AUUUUUUGGGGHHHHH!! Allergies attack. To distract myself from how crappy I feel, I begin reading an omnibus by "the American Agatha Christie", Mary Roberts Rinehart.
Rinehart (1876-1958) spent many years writing heavy-duty serious fiction because her stuffy, politically connected physician husband was offended by the popularity of her works for the stage and in the mystery genre. It is in those genres that he dismissed as "trashy" that she did her best work, however. She also was a World War I correspondent, the mother of three sons, and, before her marriage, had trained as a nurse.
The omnibus I'm reading consists of three novels in the mystery genre. The first, THE BAT, was published under the title THE CIRCULAR STAIRCASE in 1908. It was adapted for the stage by Rinehart and Avery Hopwood in 1920 under the title THE BAT, and republished in novel form in 1926 under the latter title. I have a feeling that once it had been a hit in play form, the novel underwent a transformation of sorts, because it reads like a breathless combination of stage melodrama and broad farce, with all the stock melodramatic characters: the spinster aunt with a mania for doing her own detective work despite the remonstrations of the police, the star-crossed lovers she's trying to save from the long arm of the law, the hysterical and superstitious Irish maid, the enigmatic butler, a gardener who thinks alopecia, rubeola, and uticaria (baldness, measles, and hives, if you wondered) are plants, and a master criminal known as The Bat. The Bat is notorious for burglarizing seemingly impregnable homes, but lately he's added killing as a sideline to his burglary. The plot spirals off to stolen securities from a bank failure that have apparently been hidden in a summer rental house; various suspicious outsiders turn up at the door to be greeted by a gun-toting spinster or, if she's occupied elsewhere, the butler. A murder committed on the circular staircase of the original title finally focuses the rather meandering action, and eventually (of course) the spinster aunt triumphs over police, Bat, and improbabilities to bring the story to a rousing conclusion.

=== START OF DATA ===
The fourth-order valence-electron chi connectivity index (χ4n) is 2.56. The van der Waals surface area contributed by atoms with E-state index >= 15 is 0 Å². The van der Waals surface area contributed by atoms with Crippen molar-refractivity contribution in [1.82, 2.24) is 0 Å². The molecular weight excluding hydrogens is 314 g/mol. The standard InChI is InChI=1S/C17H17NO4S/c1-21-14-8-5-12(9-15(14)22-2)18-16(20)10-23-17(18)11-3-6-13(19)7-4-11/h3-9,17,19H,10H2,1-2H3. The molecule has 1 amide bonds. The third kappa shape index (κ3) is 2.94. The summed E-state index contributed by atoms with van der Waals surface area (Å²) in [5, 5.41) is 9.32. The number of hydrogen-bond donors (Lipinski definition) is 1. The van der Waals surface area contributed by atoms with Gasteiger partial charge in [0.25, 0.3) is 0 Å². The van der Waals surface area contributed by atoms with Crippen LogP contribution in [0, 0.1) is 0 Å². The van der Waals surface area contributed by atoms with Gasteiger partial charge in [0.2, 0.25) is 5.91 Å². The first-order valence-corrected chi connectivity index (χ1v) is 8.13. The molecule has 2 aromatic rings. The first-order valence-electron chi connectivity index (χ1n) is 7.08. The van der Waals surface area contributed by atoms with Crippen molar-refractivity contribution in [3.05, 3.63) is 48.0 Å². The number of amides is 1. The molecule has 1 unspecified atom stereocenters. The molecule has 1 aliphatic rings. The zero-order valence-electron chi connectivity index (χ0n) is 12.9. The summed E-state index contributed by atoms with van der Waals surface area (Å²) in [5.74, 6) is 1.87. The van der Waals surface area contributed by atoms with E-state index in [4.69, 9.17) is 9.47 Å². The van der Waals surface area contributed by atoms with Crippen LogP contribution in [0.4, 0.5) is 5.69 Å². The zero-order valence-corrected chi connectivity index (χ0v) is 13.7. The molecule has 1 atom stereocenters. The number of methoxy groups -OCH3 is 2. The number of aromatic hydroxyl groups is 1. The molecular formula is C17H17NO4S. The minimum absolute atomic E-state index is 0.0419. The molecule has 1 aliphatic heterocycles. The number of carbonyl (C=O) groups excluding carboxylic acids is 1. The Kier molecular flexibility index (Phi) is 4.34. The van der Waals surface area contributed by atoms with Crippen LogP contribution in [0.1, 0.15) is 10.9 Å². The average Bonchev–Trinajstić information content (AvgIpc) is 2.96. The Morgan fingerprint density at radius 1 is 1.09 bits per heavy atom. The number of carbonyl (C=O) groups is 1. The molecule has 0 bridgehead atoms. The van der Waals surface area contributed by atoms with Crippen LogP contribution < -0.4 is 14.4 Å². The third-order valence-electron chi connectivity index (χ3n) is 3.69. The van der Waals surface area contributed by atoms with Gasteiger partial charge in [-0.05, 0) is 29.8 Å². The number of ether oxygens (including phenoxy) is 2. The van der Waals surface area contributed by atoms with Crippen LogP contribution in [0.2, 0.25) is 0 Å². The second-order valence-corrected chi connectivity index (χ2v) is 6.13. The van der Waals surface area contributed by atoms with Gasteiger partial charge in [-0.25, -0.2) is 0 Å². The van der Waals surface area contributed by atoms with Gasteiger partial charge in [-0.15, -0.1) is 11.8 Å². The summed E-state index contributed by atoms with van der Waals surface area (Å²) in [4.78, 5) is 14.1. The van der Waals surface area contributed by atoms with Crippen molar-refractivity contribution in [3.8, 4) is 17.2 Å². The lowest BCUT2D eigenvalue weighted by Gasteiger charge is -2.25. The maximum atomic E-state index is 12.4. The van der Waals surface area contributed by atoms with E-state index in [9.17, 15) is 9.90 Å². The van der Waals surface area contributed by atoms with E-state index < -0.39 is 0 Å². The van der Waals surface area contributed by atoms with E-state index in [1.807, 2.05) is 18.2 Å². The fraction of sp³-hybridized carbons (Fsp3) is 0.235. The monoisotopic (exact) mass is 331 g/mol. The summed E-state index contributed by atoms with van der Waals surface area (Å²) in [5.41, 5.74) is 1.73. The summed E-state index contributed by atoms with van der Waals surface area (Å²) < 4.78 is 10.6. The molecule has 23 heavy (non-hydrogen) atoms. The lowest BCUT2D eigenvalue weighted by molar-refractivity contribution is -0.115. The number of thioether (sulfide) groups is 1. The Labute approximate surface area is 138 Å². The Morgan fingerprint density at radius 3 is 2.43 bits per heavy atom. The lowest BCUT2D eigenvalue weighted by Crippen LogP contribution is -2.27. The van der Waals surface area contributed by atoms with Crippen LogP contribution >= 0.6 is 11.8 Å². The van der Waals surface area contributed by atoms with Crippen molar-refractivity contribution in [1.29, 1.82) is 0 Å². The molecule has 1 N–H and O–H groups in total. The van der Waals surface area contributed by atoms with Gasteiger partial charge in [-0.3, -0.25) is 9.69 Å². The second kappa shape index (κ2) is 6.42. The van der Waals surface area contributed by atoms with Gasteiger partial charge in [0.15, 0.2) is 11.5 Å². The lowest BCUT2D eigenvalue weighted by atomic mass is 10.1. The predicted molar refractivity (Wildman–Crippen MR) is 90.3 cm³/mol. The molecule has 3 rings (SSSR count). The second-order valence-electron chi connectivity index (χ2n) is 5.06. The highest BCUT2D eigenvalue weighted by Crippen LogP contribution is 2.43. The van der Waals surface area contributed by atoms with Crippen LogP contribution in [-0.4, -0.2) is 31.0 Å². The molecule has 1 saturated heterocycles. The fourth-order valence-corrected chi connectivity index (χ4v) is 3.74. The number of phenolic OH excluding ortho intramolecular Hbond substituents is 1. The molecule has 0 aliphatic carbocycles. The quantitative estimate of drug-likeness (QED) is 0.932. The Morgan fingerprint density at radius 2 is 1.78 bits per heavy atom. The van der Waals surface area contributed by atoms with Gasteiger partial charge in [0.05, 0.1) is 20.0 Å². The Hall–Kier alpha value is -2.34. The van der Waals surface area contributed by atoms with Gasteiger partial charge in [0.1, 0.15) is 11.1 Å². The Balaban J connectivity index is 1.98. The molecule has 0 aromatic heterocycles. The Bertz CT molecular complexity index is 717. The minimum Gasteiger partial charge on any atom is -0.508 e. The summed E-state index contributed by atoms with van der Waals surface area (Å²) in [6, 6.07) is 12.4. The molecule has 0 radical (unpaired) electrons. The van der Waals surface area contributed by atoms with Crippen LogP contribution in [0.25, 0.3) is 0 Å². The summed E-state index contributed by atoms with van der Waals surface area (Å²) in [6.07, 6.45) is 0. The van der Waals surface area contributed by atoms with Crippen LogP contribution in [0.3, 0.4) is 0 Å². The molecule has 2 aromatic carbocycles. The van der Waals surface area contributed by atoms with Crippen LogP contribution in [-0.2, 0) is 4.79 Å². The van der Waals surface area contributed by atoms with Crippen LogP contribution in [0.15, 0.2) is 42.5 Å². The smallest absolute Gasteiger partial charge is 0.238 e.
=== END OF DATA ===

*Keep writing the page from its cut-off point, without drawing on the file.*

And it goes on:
THE HAUNTED LADY (1942) is an altogether darker, more densely plotted work. Set in the 1930s, it features Rinehart's series character Hilda Adams, a nurse who frequently works with the police and in the process has acquired the nickname Miss Pinkerton. She is hired to provide both medical assistance and security for an old, wealthy woman who believes someone--possibly one of her fractious family--is trying to frighten her to death (she has a weak heart), having failed to kill her with arsenic. In the event, despite Hilda's best efforts, the old lady is murdered--violently--and Hilda will not walk off the case until the killer is exposed.
THE YELLOW ROOM (1945) is a stand-alone novel. I haven't quite finished it yet, but the plot revolves around a family's summer home. When Carol Spencer and three family servants arrive to open the house for the season, they find the telephones mysteriously removed and its year-round caretakers hors de combat, one hospitalized for an appendectomy and the other with a broken leg which she got from falling down the main staircase of the house while running from--so she swears--a person who rushed out of a closet at her. When a dead and partially burned body is found in the closet from which she was attacked, it introduces a whole host of mysteries, not the least of which is this: who was staying in the yellow bedroom of a house that had been shut up for more than a year? There are subplots involving Carol's missing/believed killed pilot fiance and a new love interest for her who is not all he appears to be, but I'm completely in the dark as bodies continue to pile up and the plot gets more convoluted.
Good read for a sunny, sneezy day.
7 years ago